July 24th, 2017

Conservation group confident in Castle plan


By Mabell, Dave on April 21, 2017.

Dave Mabell

Lethbridge Herald

dmabell@lethbridgeherald.com

An international conservation group says it’s confident Alberta’s government will take a balanced approach to managing the new Castle provincial parks.

But respectful dialogue must continue with community groups, First Nations leaders, local government and user groups, according to the Yellowstone to Yukon Conservation Initiative. That should include residents who use motorized as well as non-motorized equipment in the parks areas, it says.

“This has been one of the most exhaustive consultation processes in Alberta history,” says Stephen Legault, one of the organization’s program directors.

“The South Saskatchewan Regional Planning process and more recently the Castle Parks Management Plan public consultation process has provided Albertans with many opportunities to ensure their voices have been heard on the important issue of protecting this unique corner of the province.”

Some of those voices have expressed concerns about recreational activities including hunting, fishing, camping, hiking and off-road vehicles.

“We’ve been most encouraged when different groups and points of view have been expressed respectfully,” Legault says. “We may have different ways of enjoying Alberta’s mountains and foothills, but most Albertans share common values. Those values include protecting our water and wildlife.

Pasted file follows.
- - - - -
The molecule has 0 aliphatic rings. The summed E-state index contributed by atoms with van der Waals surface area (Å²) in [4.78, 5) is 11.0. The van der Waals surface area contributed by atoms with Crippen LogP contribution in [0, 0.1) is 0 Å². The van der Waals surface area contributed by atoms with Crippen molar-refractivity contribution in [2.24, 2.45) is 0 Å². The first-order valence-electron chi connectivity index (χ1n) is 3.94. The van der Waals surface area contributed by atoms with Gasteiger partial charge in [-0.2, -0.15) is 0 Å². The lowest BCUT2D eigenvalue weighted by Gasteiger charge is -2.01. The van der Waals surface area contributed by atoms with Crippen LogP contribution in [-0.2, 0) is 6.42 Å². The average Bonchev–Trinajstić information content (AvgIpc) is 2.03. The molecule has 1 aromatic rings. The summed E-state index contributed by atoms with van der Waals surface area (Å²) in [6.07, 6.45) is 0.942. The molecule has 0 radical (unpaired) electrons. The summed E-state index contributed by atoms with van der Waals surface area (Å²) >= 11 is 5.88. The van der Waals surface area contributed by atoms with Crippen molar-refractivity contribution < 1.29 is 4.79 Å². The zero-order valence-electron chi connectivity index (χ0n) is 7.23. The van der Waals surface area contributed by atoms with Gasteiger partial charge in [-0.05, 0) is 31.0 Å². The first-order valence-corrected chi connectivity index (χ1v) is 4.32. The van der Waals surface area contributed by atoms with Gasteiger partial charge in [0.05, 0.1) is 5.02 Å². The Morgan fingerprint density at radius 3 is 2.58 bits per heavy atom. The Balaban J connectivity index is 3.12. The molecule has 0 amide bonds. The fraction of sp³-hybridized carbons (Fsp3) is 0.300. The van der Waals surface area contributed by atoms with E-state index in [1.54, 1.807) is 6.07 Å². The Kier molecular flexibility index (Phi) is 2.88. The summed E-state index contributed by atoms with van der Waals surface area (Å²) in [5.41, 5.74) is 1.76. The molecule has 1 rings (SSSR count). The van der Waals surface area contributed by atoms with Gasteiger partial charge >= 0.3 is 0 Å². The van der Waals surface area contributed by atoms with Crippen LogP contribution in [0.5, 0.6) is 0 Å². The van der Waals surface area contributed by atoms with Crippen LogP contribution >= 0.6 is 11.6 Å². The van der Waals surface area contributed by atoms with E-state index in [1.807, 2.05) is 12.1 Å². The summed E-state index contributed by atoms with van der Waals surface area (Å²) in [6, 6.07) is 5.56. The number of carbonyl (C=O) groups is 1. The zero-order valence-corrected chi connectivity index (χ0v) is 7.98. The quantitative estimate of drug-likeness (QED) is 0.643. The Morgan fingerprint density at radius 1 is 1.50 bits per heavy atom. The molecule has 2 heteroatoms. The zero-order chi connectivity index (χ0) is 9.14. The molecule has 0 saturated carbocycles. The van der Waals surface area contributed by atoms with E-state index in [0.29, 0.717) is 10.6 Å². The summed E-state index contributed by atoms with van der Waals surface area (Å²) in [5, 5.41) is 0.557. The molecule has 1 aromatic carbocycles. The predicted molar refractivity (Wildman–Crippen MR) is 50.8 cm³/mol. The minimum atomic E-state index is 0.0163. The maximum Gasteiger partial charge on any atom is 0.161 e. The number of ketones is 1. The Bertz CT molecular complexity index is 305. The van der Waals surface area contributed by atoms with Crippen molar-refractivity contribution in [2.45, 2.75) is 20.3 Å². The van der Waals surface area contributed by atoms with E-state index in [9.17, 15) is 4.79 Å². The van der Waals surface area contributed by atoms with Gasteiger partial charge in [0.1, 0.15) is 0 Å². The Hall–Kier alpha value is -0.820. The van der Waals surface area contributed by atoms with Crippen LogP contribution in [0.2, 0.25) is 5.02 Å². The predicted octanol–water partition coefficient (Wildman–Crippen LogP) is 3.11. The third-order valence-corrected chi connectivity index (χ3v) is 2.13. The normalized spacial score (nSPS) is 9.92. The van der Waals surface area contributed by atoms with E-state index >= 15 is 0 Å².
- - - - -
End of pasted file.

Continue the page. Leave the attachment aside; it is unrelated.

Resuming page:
“We can build on common ground as we move forward, as our province grows and pressures mount on unique places like the Castle.”

The Castle Wildland and Castle Provincial Parks now cover about 1,000 square kilometres of mountains and foothills immediately north of Waterton Lakes National Park, south of the Crowsnest Pass.

Along with Waterton, they’re part of the “crown of the continent,” one of North America’s most diverse biological regions.

“Our hope is that the province moves forward with a management plan that protects this phenomenal landscape,” says Connie Simmons, an area resident who’s worked with community groups during the planning process.

“It’s where our water comes from, where we recreate, where our wildlife live. It can be the backbone of an expanded tourism economy in southern Alberta.”

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